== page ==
An arbitral award granted by a tribunal seated in a foreign country is recognized according to the New York Convention or according to LAV if the award was granted in a country that is no party to the New York Convention.
Does the law impose limits on the available remedies? Are some remedies not enforceable by the local courts?
LAV does not exclude any available remedies although the tribunal is of course limited by the request/claim presented by the parties in their claim and counter-claim.
It means that all remedies available in Portuguese Civil Procedural Code are also available to arbitrators as long as they do not violate the principles of public policy.
The same answer is applied regarding the remedies enforced by Portuguese Courts.
Can arbitration proceedings and awards be appealed or challenged in local courts? What are the grounds and procedure?
Unless otherwise agreed by the parties, an award can only be challenged by an application for setting aside the award according to article 46 of LAV.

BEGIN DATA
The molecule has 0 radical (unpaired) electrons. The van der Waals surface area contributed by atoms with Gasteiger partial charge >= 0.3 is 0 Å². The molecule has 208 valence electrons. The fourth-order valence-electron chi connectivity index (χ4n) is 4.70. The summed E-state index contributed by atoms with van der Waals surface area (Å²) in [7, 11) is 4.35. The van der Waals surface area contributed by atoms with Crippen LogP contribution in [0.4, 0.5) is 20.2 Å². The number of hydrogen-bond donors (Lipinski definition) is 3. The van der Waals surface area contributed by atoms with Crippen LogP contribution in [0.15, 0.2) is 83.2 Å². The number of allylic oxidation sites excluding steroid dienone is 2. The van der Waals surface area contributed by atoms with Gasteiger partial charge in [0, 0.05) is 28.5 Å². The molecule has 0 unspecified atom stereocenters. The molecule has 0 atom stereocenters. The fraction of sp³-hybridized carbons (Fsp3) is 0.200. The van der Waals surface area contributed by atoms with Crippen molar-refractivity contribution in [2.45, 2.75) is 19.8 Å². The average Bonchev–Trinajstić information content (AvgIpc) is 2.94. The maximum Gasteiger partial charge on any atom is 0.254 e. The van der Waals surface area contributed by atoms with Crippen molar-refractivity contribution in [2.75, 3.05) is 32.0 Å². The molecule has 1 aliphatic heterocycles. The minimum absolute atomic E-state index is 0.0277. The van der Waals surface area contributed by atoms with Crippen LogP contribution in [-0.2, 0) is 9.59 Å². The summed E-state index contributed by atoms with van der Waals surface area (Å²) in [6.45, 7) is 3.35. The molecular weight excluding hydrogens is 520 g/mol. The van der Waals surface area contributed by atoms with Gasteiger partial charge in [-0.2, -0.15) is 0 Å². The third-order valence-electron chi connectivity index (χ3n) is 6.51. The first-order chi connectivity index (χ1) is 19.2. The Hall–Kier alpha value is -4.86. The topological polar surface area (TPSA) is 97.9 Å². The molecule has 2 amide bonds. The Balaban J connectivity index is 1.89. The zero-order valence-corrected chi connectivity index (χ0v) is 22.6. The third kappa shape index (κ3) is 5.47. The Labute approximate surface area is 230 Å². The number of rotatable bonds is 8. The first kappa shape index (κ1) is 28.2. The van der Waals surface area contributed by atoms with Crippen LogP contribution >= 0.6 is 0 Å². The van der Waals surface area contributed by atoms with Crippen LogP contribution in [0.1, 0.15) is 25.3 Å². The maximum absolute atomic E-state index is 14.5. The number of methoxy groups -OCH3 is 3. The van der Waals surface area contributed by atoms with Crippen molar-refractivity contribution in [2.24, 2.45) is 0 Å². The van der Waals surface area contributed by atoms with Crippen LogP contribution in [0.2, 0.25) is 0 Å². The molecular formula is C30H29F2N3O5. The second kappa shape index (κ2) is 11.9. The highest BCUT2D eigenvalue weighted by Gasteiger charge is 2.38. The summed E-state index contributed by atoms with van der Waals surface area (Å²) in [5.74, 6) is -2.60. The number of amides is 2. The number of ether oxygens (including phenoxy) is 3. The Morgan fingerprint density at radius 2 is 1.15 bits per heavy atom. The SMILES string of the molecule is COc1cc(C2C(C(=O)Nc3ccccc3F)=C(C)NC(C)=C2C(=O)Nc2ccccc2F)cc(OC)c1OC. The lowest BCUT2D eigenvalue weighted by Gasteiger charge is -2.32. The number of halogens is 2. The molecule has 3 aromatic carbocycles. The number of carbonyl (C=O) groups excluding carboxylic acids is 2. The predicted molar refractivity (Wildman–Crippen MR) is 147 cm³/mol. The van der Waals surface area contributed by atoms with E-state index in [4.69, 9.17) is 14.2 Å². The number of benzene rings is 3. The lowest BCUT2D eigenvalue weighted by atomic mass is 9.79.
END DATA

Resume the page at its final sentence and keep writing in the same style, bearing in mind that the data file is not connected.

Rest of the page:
Article 46 provides a restricted set of situations in which the award can be set aside, e.g. when one of the parties was under some incapacity; when there was a violation of fundamental principles referred in article 30 of LAV; when the award dealt with a dispute that cannot be considered included in the arbitration agreement; when the Tribunal was not established according the parties’ agreement; when the Tribunal condemned in amount in excess of what was claimed or dealt with issues that it shouldn’t have dealt; when the subject-matter of the dispute cannot be decided by arbitration or when the award is in conflict with the principles of public policy.
The application must be filed at the Portuguese Appeal Court and must be accompanied by a certified copy of the award or a translation into Portuguese of the award if it was granted by a tribunal seated abroad. The application must be filed within 60 days from the date on which the party received the notification of such award.
Can the parties waive any rights of appeal or challenge to an award by agreement before the dispute arises (such as in the arbitration clause)?